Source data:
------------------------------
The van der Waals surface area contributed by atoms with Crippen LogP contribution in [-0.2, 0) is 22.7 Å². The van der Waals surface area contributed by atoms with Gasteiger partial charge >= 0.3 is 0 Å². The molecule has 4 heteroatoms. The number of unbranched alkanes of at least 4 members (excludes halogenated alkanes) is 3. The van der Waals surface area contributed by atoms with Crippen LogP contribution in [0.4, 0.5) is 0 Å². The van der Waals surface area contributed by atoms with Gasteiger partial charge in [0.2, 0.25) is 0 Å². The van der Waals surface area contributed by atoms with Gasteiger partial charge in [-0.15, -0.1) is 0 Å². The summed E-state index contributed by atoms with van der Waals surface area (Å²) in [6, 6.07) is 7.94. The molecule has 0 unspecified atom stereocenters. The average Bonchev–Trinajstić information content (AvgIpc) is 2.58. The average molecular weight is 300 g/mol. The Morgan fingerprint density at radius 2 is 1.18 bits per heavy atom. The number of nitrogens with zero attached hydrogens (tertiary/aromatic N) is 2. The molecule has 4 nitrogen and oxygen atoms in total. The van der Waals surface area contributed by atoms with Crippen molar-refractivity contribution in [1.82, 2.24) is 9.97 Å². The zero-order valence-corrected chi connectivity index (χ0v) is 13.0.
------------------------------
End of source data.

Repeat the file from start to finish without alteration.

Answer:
The van der Waals surface area contributed by atoms with Crippen LogP contribution in [-0.2, 0) is 22.7 Å². The van der Waals surface area contributed by atoms with Gasteiger partial charge >= 0.3 is 0 Å². The molecule has 4 heteroatoms. The number of unbranched alkanes of at least 4 members (excludes halogenated alkanes) is 3. The van der Waals surface area contributed by atoms with Crippen LogP contribution in [0.4, 0.5) is 0 Å². The van der Waals surface area contributed by atoms with Gasteiger partial charge in [0.2, 0.25) is 0 Å². The van der Waals surface area contributed by atoms with Gasteiger partial charge in [-0.15, -0.1) is 0 Å². The summed E-state index contributed by atoms with van der Waals surface area (Å²) in [6, 6.07) is 7.94. The molecule has 0 unspecified atom stereocenters. The average Bonchev–Trinajstić information content (AvgIpc) is 2.58. The average molecular weight is 300 g/mol. The Morgan fingerprint density at radius 2 is 1.18 bits per heavy atom. The number of nitrogens with zero attached hydrogens (tertiary/aromatic N) is 2. The molecule has 4 nitrogen and oxygen atoms in total. The van der Waals surface area contributed by atoms with Crippen molar-refractivity contribution in [1.82, 2.24) is 9.97 Å². The zero-order valence-corrected chi connectivity index (χ0v) is 13.0.